The Astros promote Kevin Goldstein to Director of Professional Scouting


We normally don’t spend much time on sub-GM front office moves, but in this case I’ll make an exception. Why? Because the sub-GM front office move involves a guy I know and, if you’ve read Baseball Prospectus, you know too: Kevin Goldstein. He was just promoted to Director of Professional Scouting by the Astros.

Goldstein originally joined the Astros in August of 2012 as a pro scouting coordinator. Prior to joining the organization, he wrote for both Baseball Prospectus and ESPN specializing in scouting and player development. Many other web-writers and analysts have made the leap to major league front offices, but not in as high a position as Goldstein now occupies. It’s not crazy to think he could be a general manager one day if the Astros rebuild proves successful.

Just an interesting note at a time of year when so many people who write about baseball falsely portray sabermetrics as the haven of out-of-touch spreadsheet jockeys. Interesting because one of the foremost sabermetric websites around has produced a scouting guy as opposed to a numbers cruncher and that he and all the stathead-friendly folks in the Astros front office play nicely together.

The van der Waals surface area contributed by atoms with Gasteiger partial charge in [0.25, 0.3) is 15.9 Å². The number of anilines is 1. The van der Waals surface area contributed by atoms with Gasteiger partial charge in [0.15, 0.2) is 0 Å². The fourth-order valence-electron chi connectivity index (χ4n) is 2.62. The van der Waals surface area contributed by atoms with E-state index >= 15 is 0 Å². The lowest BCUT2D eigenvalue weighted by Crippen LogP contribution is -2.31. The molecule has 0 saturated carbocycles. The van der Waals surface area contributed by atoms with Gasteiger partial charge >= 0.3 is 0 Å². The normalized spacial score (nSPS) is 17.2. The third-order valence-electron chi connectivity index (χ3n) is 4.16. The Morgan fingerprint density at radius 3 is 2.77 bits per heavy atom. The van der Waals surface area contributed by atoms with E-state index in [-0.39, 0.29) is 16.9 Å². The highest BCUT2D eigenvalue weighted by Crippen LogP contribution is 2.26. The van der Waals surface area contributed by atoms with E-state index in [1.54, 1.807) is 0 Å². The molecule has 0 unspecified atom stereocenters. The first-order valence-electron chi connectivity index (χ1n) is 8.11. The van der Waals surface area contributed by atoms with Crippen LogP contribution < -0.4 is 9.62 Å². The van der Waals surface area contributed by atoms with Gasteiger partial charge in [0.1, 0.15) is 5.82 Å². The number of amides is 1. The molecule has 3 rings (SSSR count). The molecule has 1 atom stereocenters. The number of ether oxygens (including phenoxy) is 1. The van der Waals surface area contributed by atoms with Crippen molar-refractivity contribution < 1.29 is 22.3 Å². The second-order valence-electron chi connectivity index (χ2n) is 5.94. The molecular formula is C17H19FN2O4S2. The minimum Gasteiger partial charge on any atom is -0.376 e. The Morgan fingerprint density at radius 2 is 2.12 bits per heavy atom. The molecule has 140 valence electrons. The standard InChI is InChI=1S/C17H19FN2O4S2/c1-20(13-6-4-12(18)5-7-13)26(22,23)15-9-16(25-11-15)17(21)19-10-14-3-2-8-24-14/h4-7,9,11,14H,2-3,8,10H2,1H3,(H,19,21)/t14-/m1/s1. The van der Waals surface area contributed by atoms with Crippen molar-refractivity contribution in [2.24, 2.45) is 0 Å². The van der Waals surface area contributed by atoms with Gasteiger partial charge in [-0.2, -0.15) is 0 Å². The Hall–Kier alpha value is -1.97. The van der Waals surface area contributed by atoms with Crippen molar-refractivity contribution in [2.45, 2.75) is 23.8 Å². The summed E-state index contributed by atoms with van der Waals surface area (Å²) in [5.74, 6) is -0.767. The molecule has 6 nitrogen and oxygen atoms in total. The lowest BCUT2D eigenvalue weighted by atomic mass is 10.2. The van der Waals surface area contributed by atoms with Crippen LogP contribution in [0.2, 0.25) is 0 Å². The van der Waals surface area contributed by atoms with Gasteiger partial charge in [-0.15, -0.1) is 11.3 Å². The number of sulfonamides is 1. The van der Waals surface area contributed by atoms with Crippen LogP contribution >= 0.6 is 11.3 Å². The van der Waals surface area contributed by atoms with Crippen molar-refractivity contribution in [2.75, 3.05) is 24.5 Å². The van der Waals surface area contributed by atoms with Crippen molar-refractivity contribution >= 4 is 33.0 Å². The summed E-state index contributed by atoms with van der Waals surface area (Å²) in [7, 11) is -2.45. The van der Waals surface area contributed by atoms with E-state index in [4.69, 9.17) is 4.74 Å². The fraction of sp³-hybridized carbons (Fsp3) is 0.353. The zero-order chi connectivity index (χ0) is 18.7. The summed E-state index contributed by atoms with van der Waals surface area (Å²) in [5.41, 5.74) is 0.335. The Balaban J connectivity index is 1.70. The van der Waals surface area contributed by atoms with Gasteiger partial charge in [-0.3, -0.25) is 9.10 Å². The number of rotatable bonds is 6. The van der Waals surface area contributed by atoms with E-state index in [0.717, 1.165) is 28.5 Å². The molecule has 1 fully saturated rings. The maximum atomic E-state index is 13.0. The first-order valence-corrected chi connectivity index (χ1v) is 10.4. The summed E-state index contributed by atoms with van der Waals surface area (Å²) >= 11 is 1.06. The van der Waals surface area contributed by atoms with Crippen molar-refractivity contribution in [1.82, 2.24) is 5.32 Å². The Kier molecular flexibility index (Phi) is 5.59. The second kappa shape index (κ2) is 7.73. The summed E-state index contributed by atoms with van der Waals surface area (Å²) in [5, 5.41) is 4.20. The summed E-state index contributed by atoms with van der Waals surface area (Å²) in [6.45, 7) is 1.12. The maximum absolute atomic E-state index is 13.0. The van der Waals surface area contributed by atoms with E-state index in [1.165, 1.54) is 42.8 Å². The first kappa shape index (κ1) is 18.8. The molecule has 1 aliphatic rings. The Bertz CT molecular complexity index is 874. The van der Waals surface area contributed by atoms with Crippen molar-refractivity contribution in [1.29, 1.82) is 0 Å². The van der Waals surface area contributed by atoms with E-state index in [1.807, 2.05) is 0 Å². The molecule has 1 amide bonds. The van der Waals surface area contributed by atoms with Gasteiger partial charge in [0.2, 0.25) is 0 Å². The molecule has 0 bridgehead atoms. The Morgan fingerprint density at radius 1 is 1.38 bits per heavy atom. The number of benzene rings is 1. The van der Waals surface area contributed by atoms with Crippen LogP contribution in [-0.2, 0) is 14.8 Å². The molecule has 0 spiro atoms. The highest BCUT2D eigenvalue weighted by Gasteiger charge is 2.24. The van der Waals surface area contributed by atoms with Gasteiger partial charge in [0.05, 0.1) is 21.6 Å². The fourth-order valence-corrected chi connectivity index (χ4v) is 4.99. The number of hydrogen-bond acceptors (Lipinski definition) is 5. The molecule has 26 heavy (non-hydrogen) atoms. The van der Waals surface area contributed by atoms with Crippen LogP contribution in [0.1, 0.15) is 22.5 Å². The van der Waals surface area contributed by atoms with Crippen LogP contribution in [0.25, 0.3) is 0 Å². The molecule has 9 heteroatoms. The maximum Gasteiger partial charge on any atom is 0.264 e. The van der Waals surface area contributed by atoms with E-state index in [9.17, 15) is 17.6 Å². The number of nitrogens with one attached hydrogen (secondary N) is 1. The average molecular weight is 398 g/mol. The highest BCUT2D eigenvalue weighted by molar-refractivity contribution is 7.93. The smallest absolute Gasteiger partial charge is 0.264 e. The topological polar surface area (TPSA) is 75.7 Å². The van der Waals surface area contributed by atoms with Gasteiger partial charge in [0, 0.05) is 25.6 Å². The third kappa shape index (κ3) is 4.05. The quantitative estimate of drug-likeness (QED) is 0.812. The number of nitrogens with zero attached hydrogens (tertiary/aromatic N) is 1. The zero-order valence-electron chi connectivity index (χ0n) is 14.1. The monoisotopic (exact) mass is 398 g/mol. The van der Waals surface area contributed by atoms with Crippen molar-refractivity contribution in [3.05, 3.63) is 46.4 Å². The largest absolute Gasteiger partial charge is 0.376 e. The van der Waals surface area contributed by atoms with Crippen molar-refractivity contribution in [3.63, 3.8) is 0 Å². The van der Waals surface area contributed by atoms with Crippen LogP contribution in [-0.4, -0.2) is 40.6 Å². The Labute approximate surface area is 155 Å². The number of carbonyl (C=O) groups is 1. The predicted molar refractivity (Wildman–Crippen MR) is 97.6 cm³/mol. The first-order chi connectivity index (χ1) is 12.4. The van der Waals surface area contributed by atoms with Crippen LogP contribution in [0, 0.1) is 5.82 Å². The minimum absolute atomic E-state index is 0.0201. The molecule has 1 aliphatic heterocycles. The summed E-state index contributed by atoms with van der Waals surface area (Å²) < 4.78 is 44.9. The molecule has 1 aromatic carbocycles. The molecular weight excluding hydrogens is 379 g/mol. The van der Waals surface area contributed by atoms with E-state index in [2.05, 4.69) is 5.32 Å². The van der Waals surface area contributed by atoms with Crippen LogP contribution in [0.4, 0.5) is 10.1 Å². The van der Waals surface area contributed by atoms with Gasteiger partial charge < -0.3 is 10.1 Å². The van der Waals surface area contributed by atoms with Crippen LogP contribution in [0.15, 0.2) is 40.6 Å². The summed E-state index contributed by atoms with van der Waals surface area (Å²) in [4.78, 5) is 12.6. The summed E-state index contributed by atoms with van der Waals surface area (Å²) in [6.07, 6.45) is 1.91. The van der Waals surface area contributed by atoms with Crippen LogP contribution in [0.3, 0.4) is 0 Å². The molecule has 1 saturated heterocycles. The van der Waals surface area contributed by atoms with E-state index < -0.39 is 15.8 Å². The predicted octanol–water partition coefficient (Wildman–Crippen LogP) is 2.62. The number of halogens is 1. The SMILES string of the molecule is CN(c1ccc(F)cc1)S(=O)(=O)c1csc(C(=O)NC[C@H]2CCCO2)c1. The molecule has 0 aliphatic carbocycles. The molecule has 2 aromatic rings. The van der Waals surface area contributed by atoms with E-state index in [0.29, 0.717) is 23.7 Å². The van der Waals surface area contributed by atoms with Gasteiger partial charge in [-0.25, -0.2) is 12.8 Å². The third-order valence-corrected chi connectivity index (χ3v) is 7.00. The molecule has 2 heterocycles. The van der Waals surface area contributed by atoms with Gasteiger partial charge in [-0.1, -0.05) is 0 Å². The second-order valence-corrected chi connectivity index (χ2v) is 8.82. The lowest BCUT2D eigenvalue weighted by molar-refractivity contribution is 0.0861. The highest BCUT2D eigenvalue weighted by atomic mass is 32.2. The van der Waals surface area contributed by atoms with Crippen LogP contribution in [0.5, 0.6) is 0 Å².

Henderson Alvarez signs with Tigres de Quintana Roo

Getty Images
Leave a comment

Free agent right-hander Henderson Alvarez signed a deal with the Tigres de Quintana Roo of the Mexican Baseball League earlier this week, FanRag Sports’ Jon Heyman reported Friday. The righty wasn’t necessarily too fringey a player to hack it in the big leagues, but there were no MLB takers in attendance during his showcase in Venezuela last month and he clearly felt it best to try his luck elsewhere.

The 27-year-old’s last major league gig came with the Phillies, for whom he delivered a 4.30 ERA, 6.8 BB/9 and 3.7 SO/9 over 14 2/3 innings in 2017. While he’s not too far removed from his first and only All-Star bid in 2014, he was besieged by shoulder issues in 2015 and 2016 and underwent season-ending surgeries as a result.

That added injury risk, coupled with the fact that he hasn’t pitched more than 22 innings in a single season since 2014, may have been too much for major league teams to take on this spring. Assuming he steers clear of further injuries, however, a return to the majors may not be entirely out of the question in years to come.